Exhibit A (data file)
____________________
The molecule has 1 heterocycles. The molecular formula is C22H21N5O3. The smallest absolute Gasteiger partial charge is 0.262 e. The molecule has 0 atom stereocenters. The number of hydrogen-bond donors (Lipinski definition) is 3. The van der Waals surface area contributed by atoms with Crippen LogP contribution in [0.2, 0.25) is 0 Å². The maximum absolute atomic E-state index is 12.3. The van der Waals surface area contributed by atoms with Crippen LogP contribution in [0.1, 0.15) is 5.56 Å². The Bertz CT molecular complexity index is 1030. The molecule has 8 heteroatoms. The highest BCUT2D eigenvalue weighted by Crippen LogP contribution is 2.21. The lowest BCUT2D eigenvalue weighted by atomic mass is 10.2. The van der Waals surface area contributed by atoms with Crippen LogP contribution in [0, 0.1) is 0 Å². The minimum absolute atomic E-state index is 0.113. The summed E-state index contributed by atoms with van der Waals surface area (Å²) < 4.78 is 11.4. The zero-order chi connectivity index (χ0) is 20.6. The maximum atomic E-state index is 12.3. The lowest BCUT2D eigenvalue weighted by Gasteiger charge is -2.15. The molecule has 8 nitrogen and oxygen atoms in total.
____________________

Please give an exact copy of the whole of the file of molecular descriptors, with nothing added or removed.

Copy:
The molecule has 1 heterocycles. The molecular formula is C22H21N5O3. The smallest absolute Gasteiger partial charge is 0.262 e. The molecule has 0 atom stereocenters. The number of hydrogen-bond donors (Lipinski definition) is 3. The van der Waals surface area contributed by atoms with Crippen LogP contribution in [0.2, 0.25) is 0 Å². The maximum absolute atomic E-state index is 12.3. The van der Waals surface area contributed by atoms with Crippen LogP contribution in [0.1, 0.15) is 5.56 Å². The Bertz CT molecular complexity index is 1030. The molecule has 8 heteroatoms. The highest BCUT2D eigenvalue weighted by Crippen LogP contribution is 2.21. The lowest BCUT2D eigenvalue weighted by atomic mass is 10.2. The van der Waals surface area contributed by atoms with Crippen LogP contribution in [0, 0.1) is 0 Å². The minimum absolute atomic E-state index is 0.113. The summed E-state index contributed by atoms with van der Waals surface area (Å²) < 4.78 is 11.4. The zero-order chi connectivity index (χ0) is 20.6. The maximum atomic E-state index is 12.3. The lowest BCUT2D eigenvalue weighted by Gasteiger charge is -2.15. The molecule has 8 nitrogen and oxygen atoms in total.